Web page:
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MORFORD v. UNITED STATES.
ON PETITION FOR CERTIORARI TO THE UNITED STATES COURT OF APPEALS FOR THE
DISTRICT OF COLUMBIA CIRCUIT. No. 236.
Decided April 10, 1950.
Petitioner, who is Executive Director of the National Council of American-Soviet Friendship, Inc., was convicted in the District of Columbia of violating R. S. 102, 2 U.S.C. 192, by willfully refusing to produce certain documents before the Committee on Un-American Activities of the House of Representatives in compliance with a subpoena duly served upon him. On voir dire examination, counsel for petitioner was not permitted to question government employees on the jury panel with specific reference to the possible influence of Executive Order 9835, the so-called "Loyalty Order," on their ability to render a just and impartial verdict; and four government employees were permitted to serve on the jury over his objection. Held: The conviction is reversed because of this denial of an opportunity to prove actual bias on the part of the government employees who served on the jury. P. 259.
85 U.S. App. D.C. 172, 176 F.2d 54, reversed.
Petitioner, who is Executive Director of the National Council of American-Soviet Friendship, Inc., was indicted in the District of Columbia for violating R. S. 102, 2 U.S.C. 192, by willfully refusing to produce certain documents before the Committee on Un-American Activities of the House of Representatives in compliance with the subpoena duly served upon him. Four government employees served on the jury over his objection, and he was convicted. The Court of Appeals affirmed. 85 U.S. App. D.C. 172, 176 F.2d 54. Certiorari granted and conviction reversed, p. 259.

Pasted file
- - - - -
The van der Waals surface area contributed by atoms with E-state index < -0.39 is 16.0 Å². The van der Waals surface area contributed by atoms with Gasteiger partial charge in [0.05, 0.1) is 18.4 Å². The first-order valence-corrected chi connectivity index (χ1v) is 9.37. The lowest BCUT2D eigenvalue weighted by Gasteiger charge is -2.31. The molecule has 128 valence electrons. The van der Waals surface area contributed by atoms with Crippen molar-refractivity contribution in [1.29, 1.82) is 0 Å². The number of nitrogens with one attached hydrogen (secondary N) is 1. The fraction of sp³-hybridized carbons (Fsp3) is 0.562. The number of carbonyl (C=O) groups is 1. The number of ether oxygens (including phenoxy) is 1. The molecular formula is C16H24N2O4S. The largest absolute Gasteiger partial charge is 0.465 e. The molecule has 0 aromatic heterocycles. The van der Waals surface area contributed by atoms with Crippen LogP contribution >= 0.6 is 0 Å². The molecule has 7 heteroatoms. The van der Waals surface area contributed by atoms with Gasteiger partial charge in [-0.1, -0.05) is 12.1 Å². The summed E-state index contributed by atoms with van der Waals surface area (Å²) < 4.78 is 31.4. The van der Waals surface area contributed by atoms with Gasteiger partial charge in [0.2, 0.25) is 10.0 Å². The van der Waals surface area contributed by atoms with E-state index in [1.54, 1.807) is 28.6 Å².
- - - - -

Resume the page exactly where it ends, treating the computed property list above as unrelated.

Abraham J. Isserman, David Rein and Joseph Forer for petitioner. [339 U.S. 258, 259]
Solicitor General Perlman, Assistant Attorney General Campbell and Robert S. Erdahl for the United States.
Briefs of amici curiae supporting petitioner were filed by William L. Standard for the Committee for a Democratic Far Eastern Policy and for the Congress of American Women; Victor Rabinowitz, Nathan Witt and Leonard B. Boudin for the American Communications Association (CIO) et al.; Leo J. Linder for the Methodist Federation for Social Action; Lester M. Levin for the National Council of the Arts, Sciences and Professions; and John J. Abt for the Progressive Party of America et al.
In this case the trial court did not permit counsel for petitioner to interrogate prospective government employee jurors upon voir dire examination with specific reference to the possible influence of the "Loyalty Order," Executive Order No. 9835, on their ability to render a just and impartial verdict. Such questioning was permitted in Dennis v. United States, ante, p. 162; see n. 4 of the Court's opinion, ante, pp. 170-171.
We said in Dennis that "Preservation of the opportunity to prove actual bias is a guarantee of a defendant's right to an impartial jury." Ante, pp. 171-172. Since that opportunity was denied in this case, the petition for writ of certiorari is granted and the judgment of the Court of Appeals is reversed.
MR. JUSTICE DOUGLAS concurs in the reversal of the judgment. Since, however, counsel requested that all [339 U.S. 258, 260] government employees be excluded from the jury in these cases, he thinks the request should have been granted for the reasons stated by the dissenting Justices in Frazier v. United States, 335 U.S. 497 , and in Dennis v. United States, ante, p. 162.
MR. JUSTICE CLARK took no part in the consideration or decision of this case. [339 U.S. 258, 261]